AN: I kind of like that he had this God’s eye point of view – but then there’s God!
Do you think a movie like this can help people understand the implications of the drone programme?
AN: I hope so yeah, I hope it starts a lot of discussion and provokes a lot of thought about it. I think [the movie] is like the drones itself, it flies over the radar and the programme and what we do. We just think “Oh it’s just another drone strike in Yemen” but what went into that? You know, it’s interesting to me what went into it.
What meetings did you have with real drone pilots and what did you take from them?
EH: It was a luxury because Andrew not only designed these things that were exact replicas, but he brought in two former drone pilots to talk with us about how to operate them and what it’s like. What I took away from it is, how complex the situation is, I mean, what in truth is a huge… a lot of these guys are the same type of person who is extremely interested in video games and extremely good at them and some of them would do this for ten hours and then drive home and play video games for four hours, and it seemed impossible from my understanding of it for a person to separate from that. That’s not really relevant because my character, he’s the one who is different, he’s trying to balance the absolute schizophrenia of trying to be at war with the Taliban in the afternoon and then pick your kids up from school, and how hard it is for one human being to hold all of that in your head.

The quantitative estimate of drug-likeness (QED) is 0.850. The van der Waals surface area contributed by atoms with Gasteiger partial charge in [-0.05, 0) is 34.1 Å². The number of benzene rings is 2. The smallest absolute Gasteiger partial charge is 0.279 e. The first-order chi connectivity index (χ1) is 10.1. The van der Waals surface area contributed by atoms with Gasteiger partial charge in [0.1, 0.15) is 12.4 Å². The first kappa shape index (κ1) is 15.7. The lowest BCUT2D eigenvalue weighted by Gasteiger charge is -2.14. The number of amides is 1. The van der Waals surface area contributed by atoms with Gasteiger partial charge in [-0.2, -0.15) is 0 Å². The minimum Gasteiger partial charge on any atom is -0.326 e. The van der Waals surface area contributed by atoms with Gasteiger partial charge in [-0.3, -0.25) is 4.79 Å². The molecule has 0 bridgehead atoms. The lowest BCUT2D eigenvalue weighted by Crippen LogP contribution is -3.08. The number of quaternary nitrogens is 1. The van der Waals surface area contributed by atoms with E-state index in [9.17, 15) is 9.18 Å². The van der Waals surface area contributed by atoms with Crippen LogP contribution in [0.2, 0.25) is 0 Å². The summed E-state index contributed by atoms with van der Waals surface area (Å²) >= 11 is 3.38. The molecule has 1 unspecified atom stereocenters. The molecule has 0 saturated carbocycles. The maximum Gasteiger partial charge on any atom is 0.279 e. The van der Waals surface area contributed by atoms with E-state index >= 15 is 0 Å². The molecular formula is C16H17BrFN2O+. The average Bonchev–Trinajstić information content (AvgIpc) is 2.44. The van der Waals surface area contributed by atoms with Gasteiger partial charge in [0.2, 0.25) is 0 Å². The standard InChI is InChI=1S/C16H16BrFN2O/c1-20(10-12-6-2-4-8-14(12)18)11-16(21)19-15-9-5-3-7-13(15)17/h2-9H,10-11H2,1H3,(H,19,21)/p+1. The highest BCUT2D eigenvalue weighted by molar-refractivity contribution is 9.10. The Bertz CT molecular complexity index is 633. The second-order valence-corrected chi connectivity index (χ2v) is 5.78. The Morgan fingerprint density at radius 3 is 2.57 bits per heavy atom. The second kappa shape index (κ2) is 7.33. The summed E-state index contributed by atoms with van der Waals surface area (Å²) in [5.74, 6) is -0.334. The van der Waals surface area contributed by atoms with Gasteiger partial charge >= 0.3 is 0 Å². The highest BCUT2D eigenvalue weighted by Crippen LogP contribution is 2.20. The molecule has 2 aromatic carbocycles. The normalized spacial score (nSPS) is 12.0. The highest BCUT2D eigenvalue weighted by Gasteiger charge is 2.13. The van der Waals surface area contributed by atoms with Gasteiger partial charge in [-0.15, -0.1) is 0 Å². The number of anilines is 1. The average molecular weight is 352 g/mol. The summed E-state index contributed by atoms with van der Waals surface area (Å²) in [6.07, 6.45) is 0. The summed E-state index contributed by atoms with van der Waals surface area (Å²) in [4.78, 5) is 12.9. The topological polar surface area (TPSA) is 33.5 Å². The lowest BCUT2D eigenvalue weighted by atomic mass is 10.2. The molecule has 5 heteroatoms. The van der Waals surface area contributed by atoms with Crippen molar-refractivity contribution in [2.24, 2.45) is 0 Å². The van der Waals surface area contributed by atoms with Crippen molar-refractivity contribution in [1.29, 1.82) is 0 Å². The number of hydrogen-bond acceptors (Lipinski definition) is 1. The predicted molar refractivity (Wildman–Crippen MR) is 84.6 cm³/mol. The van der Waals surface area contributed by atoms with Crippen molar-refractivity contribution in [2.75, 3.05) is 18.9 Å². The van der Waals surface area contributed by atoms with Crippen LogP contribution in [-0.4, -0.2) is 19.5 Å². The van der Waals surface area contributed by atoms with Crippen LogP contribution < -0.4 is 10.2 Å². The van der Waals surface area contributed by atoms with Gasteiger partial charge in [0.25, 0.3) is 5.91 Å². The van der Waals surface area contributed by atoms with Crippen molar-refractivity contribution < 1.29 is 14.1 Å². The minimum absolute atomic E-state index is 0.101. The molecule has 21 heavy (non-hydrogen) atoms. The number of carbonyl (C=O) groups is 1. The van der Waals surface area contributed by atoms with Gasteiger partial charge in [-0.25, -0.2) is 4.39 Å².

Is that a kind of schizophrenia that you as an actor are familiar with? You know, making a frontier between character and person?
EH: That’s an interesting question. Familiar with, maybe, but I also know how difficult that is.
AN: When you do theatre do you take it home?
EH: Was my wife glad when Macbeth closed? Absolutely! In fact we’ve gotten to the point where there’s certain movies that she would want to come visit us, and certain ones that she’d really rather not. It’s impossible for it not… I know that first-hand when you meditate on something all day, whether it’s… you know, I remember when I was playing a guy that was a coke addict and I was meditating on that all day, it’s impossible for that not to bleed into your life. The idea that you can just close the door on that, actors work on a kind of emotional currency, you know, and when you’re playing a character like Tommy Eagen and he’s so incredibly unhappy, you have to think like him, you have to try and think the way that they think, you’re teaching your brain how to think like that. I remember being a kid and reading The Bell Jar and I wanted to kill myself after that book. But I’m trained to do this, I had a lot of training, and I think for these soldiers they have no real training about compartmentalisation. I have a brother who’s in the military and he says you know some of these 19-year-old kids show up who you wouldn’t give the keys to your car, but you got to give them keys to a Humvee and let them drive through Baghdad, it’s very dangerous.